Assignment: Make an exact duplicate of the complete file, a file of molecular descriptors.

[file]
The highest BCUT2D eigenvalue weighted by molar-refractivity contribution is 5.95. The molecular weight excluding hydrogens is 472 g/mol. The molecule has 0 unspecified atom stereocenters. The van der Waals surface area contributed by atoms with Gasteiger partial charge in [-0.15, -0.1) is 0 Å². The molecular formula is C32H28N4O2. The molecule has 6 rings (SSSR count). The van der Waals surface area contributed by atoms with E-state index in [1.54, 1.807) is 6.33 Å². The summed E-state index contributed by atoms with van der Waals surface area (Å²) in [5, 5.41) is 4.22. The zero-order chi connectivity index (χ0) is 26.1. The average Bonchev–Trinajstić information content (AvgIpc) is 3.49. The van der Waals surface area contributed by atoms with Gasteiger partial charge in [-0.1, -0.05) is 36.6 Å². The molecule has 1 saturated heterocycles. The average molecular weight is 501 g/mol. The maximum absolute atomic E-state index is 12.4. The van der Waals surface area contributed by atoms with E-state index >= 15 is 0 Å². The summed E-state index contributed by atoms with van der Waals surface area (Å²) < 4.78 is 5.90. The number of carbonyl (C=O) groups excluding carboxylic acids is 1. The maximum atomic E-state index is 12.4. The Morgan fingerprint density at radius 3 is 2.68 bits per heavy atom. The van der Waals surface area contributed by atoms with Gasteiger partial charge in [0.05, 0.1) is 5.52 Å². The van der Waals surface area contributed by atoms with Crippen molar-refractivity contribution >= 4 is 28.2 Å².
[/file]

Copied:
The highest BCUT2D eigenvalue weighted by molar-refractivity contribution is 5.95. The molecular weight excluding hydrogens is 472 g/mol. The molecule has 0 unspecified atom stereocenters. The van der Waals surface area contributed by atoms with Gasteiger partial charge in [-0.15, -0.1) is 0 Å². The molecular formula is C32H28N4O2. The molecule has 6 rings (SSSR count). The van der Waals surface area contributed by atoms with E-state index in [1.54, 1.807) is 6.33 Å². The summed E-state index contributed by atoms with van der Waals surface area (Å²) in [5, 5.41) is 4.22. The zero-order chi connectivity index (χ0) is 26.1. The average Bonchev–Trinajstić information content (AvgIpc) is 3.49. The van der Waals surface area contributed by atoms with Gasteiger partial charge in [-0.1, -0.05) is 36.6 Å². The molecule has 1 saturated heterocycles. The average molecular weight is 501 g/mol. The maximum absolute atomic E-state index is 12.4. The van der Waals surface area contributed by atoms with E-state index >= 15 is 0 Å². The summed E-state index contributed by atoms with van der Waals surface area (Å²) < 4.78 is 5.90. The number of carbonyl (C=O) groups excluding carboxylic acids is 1. The maximum atomic E-state index is 12.4. The Morgan fingerprint density at radius 3 is 2.68 bits per heavy atom. The van der Waals surface area contributed by atoms with Gasteiger partial charge in [0.05, 0.1) is 5.52 Å². The van der Waals surface area contributed by atoms with Crippen molar-refractivity contribution >= 4 is 28.2 Å².